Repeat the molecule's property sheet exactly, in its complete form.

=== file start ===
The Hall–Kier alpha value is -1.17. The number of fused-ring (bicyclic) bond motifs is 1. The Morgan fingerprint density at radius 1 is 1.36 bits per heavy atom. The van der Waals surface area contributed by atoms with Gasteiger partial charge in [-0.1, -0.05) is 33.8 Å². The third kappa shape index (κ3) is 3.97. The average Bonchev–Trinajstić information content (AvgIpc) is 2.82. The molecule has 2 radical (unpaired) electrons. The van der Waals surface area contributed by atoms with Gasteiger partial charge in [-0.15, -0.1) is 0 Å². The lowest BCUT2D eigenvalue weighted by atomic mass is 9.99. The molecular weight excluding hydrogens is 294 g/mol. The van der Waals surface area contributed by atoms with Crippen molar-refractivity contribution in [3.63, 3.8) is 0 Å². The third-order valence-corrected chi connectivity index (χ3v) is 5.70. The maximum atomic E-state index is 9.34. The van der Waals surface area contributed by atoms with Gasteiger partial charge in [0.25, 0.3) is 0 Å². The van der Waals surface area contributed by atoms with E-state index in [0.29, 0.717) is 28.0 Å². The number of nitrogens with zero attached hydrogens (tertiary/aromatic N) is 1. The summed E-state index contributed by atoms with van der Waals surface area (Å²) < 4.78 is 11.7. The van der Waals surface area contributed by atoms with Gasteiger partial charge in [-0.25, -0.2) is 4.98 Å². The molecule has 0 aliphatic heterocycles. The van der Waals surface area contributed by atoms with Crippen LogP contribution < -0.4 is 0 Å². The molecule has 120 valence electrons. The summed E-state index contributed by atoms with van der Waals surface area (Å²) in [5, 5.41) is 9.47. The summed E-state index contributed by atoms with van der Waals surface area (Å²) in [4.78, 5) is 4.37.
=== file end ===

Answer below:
The Hall–Kier alpha value is -1.17. The number of fused-ring (bicyclic) bond motifs is 1. The Morgan fingerprint density at radius 1 is 1.36 bits per heavy atom. The van der Waals surface area contributed by atoms with Gasteiger partial charge in [-0.1, -0.05) is 33.8 Å². The third kappa shape index (κ3) is 3.97. The average Bonchev–Trinajstić information content (AvgIpc) is 2.82. The molecule has 2 radical (unpaired) electrons. The van der Waals surface area contributed by atoms with Gasteiger partial charge in [-0.15, -0.1) is 0 Å². The lowest BCUT2D eigenvalue weighted by atomic mass is 9.99. The molecular weight excluding hydrogens is 294 g/mol. The van der Waals surface area contributed by atoms with Crippen molar-refractivity contribution in [3.63, 3.8) is 0 Å². The third-order valence-corrected chi connectivity index (χ3v) is 5.70. The maximum atomic E-state index is 9.34. The van der Waals surface area contributed by atoms with Gasteiger partial charge in [0.25, 0.3) is 0 Å². The van der Waals surface area contributed by atoms with E-state index in [0.29, 0.717) is 28.0 Å². The number of nitrogens with zero attached hydrogens (tertiary/aromatic N) is 1. The summed E-state index contributed by atoms with van der Waals surface area (Å²) < 4.78 is 11.7. The van der Waals surface area contributed by atoms with Gasteiger partial charge in [-0.25, -0.2) is 4.98 Å². The molecule has 0 aliphatic heterocycles. The van der Waals surface area contributed by atoms with Crippen LogP contribution < -0.4 is 0 Å². The molecule has 120 valence electrons. The summed E-state index contributed by atoms with van der Waals surface area (Å²) in [5, 5.41) is 9.47. The summed E-state index contributed by atoms with van der Waals surface area (Å²) in [4.78, 5) is 4.37.